Beliefnet
Mark D. Roberts

Part 21 of series: What is the Christian Life?
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I began this series by looking at the sad situation that motivated John to write his first letter. Poor theology plus unloving behavior had led some members of his church to depart, leaving behind their former brothers and sisters in Christ. Koinonia, fellowship with God and God’s people, had been broken. John wrote in order to keep others in his congregation from joining the separatists. He reminded his people about the “Word of life” revealed by God. If they held fast to this word, they would experience the fullness of the Christian life. That is to say, they would “have fellowship with us. And our fellowship is with the Father and with his Son, Jesus Christ” (1 John 1:3). John wrote to preserve and protect the koinonia so central to Christian living.
But he claimed to be writing for a further reason: “so that our joy will be complete” (1 John 1:4). Although John had deep fellowship with God, and though he had probably known Jesus personally as his “beloved disciple” (John 19:26), John’s joy depended upon his fellowship with other Christians. “Our joy” in this verse, means “your joy and my joy, together.” John wrote, not only so that he might be joyful, but that he and his spiritual children might know the fullness of joy. Only if they share together in fellowship with God, would their joy be complete. Maximum joy follows from genuine koinonia.
It is especially striking to consider John’s admission that his joy depends on his relationship with his church. If John knew Jesus personally, if he walked with Jesus and was his “beloved disciple,” and yet John’s joy was incomplete apart from fellowship with other Christians, how much more will this be true for us. Comprehensive joy is always a corporate experience. Although God can surely give joy to the heart of a solitary Christian, complete joy requires a rejoicing community. Joy is even better when it is shared.
I’m reminded of an experience I had years ago in the High Sierra mountains of California. Just about nothing else in life causes me to rejoice like the majestic grandeur of the Sierra, with peaks soaring over 12,000 feet. Several years ago, my family and I spent a week in these sublime mountains. One afternoon I set off by myself for a sightseeing hike to Sherwin Lakes. Without my young children tagging along, nothing interrupted my brisk pace or my alpine meditations. I saw plenty of sights and still had time to drink in the inspiring scenery. Sheer granite peaks, pungent cedar forests, sparkling blue lakes . . . I was just about in heaven. Could I be more joyful than this?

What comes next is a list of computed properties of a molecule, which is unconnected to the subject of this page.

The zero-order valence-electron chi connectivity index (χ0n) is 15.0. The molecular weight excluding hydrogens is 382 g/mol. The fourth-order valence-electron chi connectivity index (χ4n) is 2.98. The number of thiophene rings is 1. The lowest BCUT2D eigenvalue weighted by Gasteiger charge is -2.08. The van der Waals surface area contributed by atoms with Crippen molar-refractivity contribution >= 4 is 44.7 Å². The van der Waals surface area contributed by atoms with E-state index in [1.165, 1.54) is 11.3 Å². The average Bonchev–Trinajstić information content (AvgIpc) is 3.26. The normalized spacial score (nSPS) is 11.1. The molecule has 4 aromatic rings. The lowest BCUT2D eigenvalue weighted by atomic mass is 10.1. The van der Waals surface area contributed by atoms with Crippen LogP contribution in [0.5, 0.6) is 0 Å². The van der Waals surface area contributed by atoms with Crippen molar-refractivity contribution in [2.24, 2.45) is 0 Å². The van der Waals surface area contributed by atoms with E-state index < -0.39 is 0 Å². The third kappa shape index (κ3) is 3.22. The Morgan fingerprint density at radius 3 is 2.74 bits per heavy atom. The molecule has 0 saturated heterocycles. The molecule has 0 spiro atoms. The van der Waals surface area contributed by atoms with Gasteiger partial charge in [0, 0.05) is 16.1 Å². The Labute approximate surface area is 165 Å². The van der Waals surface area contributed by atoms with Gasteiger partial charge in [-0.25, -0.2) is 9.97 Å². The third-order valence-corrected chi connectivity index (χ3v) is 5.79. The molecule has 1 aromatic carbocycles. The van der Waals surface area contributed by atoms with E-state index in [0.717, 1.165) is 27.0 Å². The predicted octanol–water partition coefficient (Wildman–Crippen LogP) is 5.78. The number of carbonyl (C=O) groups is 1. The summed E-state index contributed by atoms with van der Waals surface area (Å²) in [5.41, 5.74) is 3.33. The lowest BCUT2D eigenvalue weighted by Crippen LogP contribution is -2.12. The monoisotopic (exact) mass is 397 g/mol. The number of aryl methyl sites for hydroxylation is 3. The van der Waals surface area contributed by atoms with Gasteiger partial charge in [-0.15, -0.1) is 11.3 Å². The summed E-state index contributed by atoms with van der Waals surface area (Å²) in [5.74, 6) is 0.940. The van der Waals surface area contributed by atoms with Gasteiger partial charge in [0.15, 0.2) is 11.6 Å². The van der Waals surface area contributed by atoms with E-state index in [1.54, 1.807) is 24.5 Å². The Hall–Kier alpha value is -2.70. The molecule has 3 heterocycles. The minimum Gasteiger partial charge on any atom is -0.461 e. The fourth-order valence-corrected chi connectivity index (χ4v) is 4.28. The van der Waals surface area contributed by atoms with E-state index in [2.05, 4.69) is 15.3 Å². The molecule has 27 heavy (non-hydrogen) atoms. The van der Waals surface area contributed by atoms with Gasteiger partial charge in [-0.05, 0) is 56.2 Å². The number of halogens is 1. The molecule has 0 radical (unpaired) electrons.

Yes, in fact, I could be. The next day I loaded my backpack with all the provisions for an overnight stay at Sherwin Lakes. But this time I didn’t go alone. My six-year-old son Nathan accompanied me for his first backpacking trip. With him as my partner, I didn’t hike as quickly, that’s for sure. I didn’t see as many sights as I had seen when walking alone or have the leisure to appreciate them without distraction. But my joy was even more supreme than it had been because it was now shared. I could show Nathan the cliffs that had stirred my soul the day before, and he could marvel at them with me: “Dad, they’re just hunormous!” Nathan helped me to get pleasure from natural trifles I had overlooked just a few hours earlier: pine cones, water bugs, and sticks just right for throwing. Every aspect of that trip thrilled my son, whether we were gathering wood for the campfire or bundling up in our sleeping bags. My joy was more complete than it had been the day before because it was magnified through fellowship with someone I love.
That’s the way it is in the Christian life. I’ve seen it again and again. A mother leads her daughter to Christ, but isn’t overwhelmed with tears of joy until she shares her good news with the members of her small group, who add plenty of their own tears to the gladsome puddle. A man returns to church after a long illness and is welcomed back with jubilation by those who had been praying for him so faithfully. His personal joy becomes their shared celebration. The biblical command to “rejoice with those who rejoice” is not some burden to be borne, but an invitation to more abundant living (Rom 12:14, NIV).
The Christian life is intimate fellowship with God and God’s people. It touches and transforms every aspect of our lives, beginning at the moment we believe in Jesus, and continuing into eternity. The more we experience true koinonia, the more our lives will be characterized by joy.

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